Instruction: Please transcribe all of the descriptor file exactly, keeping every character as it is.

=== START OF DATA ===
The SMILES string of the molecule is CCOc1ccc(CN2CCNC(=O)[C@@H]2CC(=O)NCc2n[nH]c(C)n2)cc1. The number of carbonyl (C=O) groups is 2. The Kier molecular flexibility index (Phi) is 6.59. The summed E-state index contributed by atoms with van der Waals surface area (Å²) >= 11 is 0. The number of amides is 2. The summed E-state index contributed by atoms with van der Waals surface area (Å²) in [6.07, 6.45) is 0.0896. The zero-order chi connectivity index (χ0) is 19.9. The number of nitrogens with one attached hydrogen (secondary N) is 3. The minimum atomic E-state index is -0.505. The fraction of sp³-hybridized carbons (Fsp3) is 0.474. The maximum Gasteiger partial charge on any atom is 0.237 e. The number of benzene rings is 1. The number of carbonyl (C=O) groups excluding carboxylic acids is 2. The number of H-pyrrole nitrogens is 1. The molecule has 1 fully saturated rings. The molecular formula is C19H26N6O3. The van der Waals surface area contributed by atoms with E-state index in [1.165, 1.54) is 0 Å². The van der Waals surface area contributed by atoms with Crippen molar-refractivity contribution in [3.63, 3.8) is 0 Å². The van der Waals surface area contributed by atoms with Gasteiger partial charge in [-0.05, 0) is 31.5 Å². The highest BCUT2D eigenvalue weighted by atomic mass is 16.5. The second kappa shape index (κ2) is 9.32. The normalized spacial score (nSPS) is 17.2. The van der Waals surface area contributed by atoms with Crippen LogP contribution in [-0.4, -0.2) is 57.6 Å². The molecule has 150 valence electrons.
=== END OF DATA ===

The SMILES string of the molecule is CCOc1ccc(CN2CCNC(=O)[C@@H]2CC(=O)NCc2n[nH]c(C)n2)cc1. The number of carbonyl (C=O) groups is 2. The Kier molecular flexibility index (Phi) is 6.59. The summed E-state index contributed by atoms with van der Waals surface area (Å²) >= 11 is 0. The number of amides is 2. The summed E-state index contributed by atoms with van der Waals surface area (Å²) in [6.07, 6.45) is 0.0896. The zero-order chi connectivity index (χ0) is 19.9. The number of nitrogens with one attached hydrogen (secondary N) is 3. The minimum atomic E-state index is -0.505. The fraction of sp³-hybridized carbons (Fsp3) is 0.474. The maximum Gasteiger partial charge on any atom is 0.237 e. The number of benzene rings is 1. The number of carbonyl (C=O) groups excluding carboxylic acids is 2. The number of H-pyrrole nitrogens is 1. The molecule has 1 fully saturated rings. The molecular formula is C19H26N6O3. The van der Waals surface area contributed by atoms with E-state index in [1.165, 1.54) is 0 Å². The van der Waals surface area contributed by atoms with Crippen molar-refractivity contribution in [3.63, 3.8) is 0 Å². The van der Waals surface area contributed by atoms with Gasteiger partial charge in [-0.05, 0) is 31.5 Å². The highest BCUT2D eigenvalue weighted by atomic mass is 16.5. The second kappa shape index (κ2) is 9.32. The normalized spacial score (nSPS) is 17.2. The van der Waals surface area contributed by atoms with Crippen LogP contribution in [-0.4, -0.2) is 57.6 Å². The molecule has 150 valence electrons.